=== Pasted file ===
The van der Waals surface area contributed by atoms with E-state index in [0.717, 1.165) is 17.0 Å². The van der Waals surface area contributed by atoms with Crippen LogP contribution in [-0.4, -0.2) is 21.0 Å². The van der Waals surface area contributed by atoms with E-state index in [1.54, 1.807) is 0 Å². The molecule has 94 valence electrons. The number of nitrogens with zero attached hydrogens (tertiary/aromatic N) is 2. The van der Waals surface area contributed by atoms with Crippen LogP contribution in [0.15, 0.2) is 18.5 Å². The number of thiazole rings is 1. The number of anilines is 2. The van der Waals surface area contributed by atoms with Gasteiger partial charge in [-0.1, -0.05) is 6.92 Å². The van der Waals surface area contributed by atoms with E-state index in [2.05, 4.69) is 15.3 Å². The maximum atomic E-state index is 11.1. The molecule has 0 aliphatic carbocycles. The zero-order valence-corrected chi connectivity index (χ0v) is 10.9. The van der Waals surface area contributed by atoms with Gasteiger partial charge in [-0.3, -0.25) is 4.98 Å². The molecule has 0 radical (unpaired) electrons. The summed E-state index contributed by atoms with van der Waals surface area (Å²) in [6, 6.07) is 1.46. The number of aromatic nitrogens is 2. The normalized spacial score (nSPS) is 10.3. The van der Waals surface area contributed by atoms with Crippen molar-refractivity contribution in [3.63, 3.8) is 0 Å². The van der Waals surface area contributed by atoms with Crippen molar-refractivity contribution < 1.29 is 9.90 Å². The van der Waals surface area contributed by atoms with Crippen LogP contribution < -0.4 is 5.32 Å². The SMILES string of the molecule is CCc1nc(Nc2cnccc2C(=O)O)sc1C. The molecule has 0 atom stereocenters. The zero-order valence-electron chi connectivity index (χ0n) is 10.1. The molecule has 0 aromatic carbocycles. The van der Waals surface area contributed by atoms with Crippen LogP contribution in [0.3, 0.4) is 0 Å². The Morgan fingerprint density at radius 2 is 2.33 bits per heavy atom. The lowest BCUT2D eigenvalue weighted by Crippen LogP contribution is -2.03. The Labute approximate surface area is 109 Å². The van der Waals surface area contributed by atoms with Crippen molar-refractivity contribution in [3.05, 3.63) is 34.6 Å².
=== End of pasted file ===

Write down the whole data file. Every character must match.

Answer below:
The van der Waals surface area contributed by atoms with E-state index in [0.717, 1.165) is 17.0 Å². The van der Waals surface area contributed by atoms with Crippen LogP contribution in [-0.4, -0.2) is 21.0 Å². The van der Waals surface area contributed by atoms with E-state index in [1.54, 1.807) is 0 Å². The molecule has 94 valence electrons. The number of nitrogens with zero attached hydrogens (tertiary/aromatic N) is 2. The van der Waals surface area contributed by atoms with Crippen LogP contribution in [0.15, 0.2) is 18.5 Å². The number of thiazole rings is 1. The number of anilines is 2. The van der Waals surface area contributed by atoms with Gasteiger partial charge in [-0.1, -0.05) is 6.92 Å². The van der Waals surface area contributed by atoms with E-state index in [2.05, 4.69) is 15.3 Å². The maximum atomic E-state index is 11.1. The molecule has 0 aliphatic carbocycles. The zero-order valence-corrected chi connectivity index (χ0v) is 10.9. The van der Waals surface area contributed by atoms with Gasteiger partial charge in [-0.3, -0.25) is 4.98 Å². The molecule has 0 radical (unpaired) electrons. The summed E-state index contributed by atoms with van der Waals surface area (Å²) in [6, 6.07) is 1.46. The number of aromatic nitrogens is 2. The normalized spacial score (nSPS) is 10.3. The van der Waals surface area contributed by atoms with Crippen molar-refractivity contribution in [3.63, 3.8) is 0 Å². The van der Waals surface area contributed by atoms with Crippen molar-refractivity contribution < 1.29 is 9.90 Å². The van der Waals surface area contributed by atoms with Crippen LogP contribution < -0.4 is 5.32 Å². The SMILES string of the molecule is CCc1nc(Nc2cnccc2C(=O)O)sc1C. The molecule has 0 atom stereocenters. The zero-order valence-electron chi connectivity index (χ0n) is 10.1. The molecule has 0 aromatic carbocycles. The van der Waals surface area contributed by atoms with Crippen LogP contribution in [0.3, 0.4) is 0 Å². The Morgan fingerprint density at radius 2 is 2.33 bits per heavy atom. The lowest BCUT2D eigenvalue weighted by Crippen LogP contribution is -2.03. The Labute approximate surface area is 109 Å². The van der Waals surface area contributed by atoms with Crippen molar-refractivity contribution in [3.05, 3.63) is 34.6 Å².